Amankonah v. Bridgecrest/Coastline Recovery. Los Angeles Superior Court. This case alleges that Coastline, a repossession agency, entered a consumer’s closed and locked underground garage, without permission, which is a breach of the peace. In addition, the case alleges that Bridgecrest violated the Consumer Credit Reporting Agencies Act by inaccurately reporting that the plaintiff owed a deficiency balance, when in fact no deficiency balance was owed due to Bridgecrest’s violations of the post-repossession notice requirements of the Rees-Levering Act.
The Trueblood Law Firm, based in Los Angeles, California, has recently filed the following consumer protection cases.
Capitello v. Coastline Recovery Services, Inc. United States District Court, Central District of California Case No. 2:16-CV-03169-CAS-SS. This case alleges that Coastline, a repossession agency, entered a consumer’s closed and locked underground garage, without permission, which is a breach of the peace. In addition, the case alleges that Coastline failed to mail required notices after the repossession to the consumer. If your vehicle was repossessed by Coastline and you did not receive notices in the mail after the repossession, please give us a call, for you may be an important witness.
Gomez v. Glendale Nissan. Los Angeles Superior Court Case No. BC 615975. This case alleges that Glendale Nissan engaged in “yo-yo” financing and an illegal repossession. The allegation is that Glendale Nissan could not obtain financing on the contract, made harassing phone calls and illegal threats, including impersonating government officials, to try to coerce the consumer into signing a new contract, and then illegally repossessed the vehicle when the consumer was current on her loan.
Jordan v. LAW Recovery. United States District Court, Central District of California Case No. 2:16-CV-03381-RSWL-AS. This case alleges that LAW Recovery sent two agents to repossess the plaintiff’s vehicle, one of whom was unlicensed, who then entered a secured underground garage after being denied permission by the apartment manager, then falsely told the consumer that that if he did not hand over the vehicle immediately and assist in moving a blocking vehicle, he would not be able to reinstate his contract by paying the past due amounts, but would instead have to pay the entire loan balance to get his vehicle back. The complaint alleges that this was untrue, because in California consumers whose vehicles have been repossessed generally have a right of reinstatement.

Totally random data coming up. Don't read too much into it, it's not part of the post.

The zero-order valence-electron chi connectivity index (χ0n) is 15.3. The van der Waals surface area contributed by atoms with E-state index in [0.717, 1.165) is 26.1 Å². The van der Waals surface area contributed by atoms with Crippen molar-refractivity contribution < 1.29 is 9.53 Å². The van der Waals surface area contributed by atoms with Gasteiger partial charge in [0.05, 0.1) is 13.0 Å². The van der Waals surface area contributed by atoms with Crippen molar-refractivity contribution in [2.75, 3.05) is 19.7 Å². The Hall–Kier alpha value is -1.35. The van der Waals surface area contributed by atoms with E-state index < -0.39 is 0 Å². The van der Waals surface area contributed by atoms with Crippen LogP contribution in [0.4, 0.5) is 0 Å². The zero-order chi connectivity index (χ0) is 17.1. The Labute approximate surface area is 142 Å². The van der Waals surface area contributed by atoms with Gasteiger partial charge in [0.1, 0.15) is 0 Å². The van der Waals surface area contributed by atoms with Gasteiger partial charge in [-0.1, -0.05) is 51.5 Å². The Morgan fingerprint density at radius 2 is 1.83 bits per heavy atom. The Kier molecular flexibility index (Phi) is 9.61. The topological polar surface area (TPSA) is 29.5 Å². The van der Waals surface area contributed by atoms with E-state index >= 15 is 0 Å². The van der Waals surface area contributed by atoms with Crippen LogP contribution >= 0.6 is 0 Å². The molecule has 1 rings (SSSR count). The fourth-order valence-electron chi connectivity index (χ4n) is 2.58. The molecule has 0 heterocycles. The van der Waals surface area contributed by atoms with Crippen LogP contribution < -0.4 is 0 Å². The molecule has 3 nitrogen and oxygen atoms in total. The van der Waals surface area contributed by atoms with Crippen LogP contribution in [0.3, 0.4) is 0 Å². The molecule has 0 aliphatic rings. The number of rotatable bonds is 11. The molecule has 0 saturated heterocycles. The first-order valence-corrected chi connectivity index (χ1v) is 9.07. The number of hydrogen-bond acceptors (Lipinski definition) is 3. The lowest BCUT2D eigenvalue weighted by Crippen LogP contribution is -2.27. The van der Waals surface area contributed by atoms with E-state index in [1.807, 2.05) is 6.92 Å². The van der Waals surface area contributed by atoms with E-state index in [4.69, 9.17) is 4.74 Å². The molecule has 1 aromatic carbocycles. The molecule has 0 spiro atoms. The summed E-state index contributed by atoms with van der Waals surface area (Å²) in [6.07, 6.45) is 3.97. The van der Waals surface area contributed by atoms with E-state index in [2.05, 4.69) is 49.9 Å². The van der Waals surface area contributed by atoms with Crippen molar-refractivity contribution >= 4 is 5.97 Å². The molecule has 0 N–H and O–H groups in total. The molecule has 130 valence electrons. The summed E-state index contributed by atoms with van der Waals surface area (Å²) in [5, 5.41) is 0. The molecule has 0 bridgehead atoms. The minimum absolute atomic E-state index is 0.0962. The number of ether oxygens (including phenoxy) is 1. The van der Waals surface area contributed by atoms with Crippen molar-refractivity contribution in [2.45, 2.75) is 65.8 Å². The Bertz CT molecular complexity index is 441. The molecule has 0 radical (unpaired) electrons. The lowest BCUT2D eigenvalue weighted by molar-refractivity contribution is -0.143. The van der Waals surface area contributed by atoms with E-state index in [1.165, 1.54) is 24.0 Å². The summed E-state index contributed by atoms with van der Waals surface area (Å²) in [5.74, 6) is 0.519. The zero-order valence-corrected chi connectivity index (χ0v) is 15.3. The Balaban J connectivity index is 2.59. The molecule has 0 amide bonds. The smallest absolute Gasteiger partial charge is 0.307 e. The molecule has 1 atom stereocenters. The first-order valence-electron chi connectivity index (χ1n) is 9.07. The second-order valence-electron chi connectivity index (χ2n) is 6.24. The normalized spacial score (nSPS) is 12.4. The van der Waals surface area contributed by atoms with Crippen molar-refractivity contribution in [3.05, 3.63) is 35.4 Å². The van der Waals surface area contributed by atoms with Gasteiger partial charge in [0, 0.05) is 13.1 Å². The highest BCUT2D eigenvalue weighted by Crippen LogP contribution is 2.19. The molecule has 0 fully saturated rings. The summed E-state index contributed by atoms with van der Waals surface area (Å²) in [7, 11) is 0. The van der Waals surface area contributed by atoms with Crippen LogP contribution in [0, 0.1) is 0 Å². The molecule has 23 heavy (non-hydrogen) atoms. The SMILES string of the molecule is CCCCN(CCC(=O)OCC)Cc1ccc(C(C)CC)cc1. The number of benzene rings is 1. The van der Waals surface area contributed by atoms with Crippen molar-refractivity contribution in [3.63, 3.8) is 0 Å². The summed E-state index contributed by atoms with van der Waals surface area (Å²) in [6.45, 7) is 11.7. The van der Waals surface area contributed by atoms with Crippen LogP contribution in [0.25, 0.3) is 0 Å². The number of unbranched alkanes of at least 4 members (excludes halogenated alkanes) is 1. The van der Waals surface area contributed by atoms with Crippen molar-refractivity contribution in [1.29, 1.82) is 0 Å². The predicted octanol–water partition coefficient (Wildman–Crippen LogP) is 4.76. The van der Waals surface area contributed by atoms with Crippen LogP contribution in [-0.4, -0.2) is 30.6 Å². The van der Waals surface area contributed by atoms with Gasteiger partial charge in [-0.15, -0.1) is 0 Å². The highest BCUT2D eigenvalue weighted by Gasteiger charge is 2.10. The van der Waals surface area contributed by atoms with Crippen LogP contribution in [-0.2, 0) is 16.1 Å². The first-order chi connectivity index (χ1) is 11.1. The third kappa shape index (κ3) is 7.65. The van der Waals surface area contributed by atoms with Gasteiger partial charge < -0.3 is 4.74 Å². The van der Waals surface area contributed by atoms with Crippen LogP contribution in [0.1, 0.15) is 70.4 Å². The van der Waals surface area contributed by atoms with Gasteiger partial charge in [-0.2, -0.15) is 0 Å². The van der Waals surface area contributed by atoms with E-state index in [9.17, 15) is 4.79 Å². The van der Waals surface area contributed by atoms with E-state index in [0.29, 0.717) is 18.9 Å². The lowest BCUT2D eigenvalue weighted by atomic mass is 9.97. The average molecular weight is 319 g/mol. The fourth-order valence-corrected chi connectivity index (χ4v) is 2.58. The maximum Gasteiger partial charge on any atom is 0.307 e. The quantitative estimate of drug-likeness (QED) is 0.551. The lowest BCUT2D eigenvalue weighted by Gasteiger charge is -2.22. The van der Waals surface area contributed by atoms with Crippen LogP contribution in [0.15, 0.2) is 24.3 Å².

Nguyen v. CARS Recovery. United States District Court, Central District of California Case No. 16-CV-06811-FMO-MRW. This case alleges that CARS Recovery, a repossession agency, entered a consumer’s secured, gated apartment complex, without permission, which is a breach of the peace.
Thorpe v. Statewide Recovery Services, Inc. United States District Court, Central District of California Case No.16-CV-06859-ODW (GJSx). This case alleges that Statewide, a repossession agency, entered a consumer’s secured, gated apartment complex, without permission, which is a breach of the peace.
The Trueblood Law Firm was class counsel in a class action lawsuit brought against VW Credit, Inc. in the United States District Court, Central District of California, entitled Sharma v. VW Credit, Inc., Case No. CV-11-08360 DDP (Ex). The complaint alleged that Volkswagen Credit violated California’s Rees-Levering Automobile Sales Finance Act by issuing defective post-repossession notices to consumers who had their cars repossessed. The action settled on an individual basis, without any determination by the court as to whether VW Credit, Inc. violated the law.
Now, the Trueblood Law Firm is investigating whether VW Credit, Inc. is still violating the post-repossession notice laws. If you entered into a contract to purchase a vehicle in California, and your vehicle was repossessed during the period April 14, 2010 through the present, you could give us valuable information about VW Credit’s current repossession practices. We are offering a free consultation and evaluation of your post-repossession notice. If your notice was not compliant with the law, the law provides that you do not owe any deficiency balance to VW Credit, and you might be able to have any derogatory credit reporting removed from your credit reports.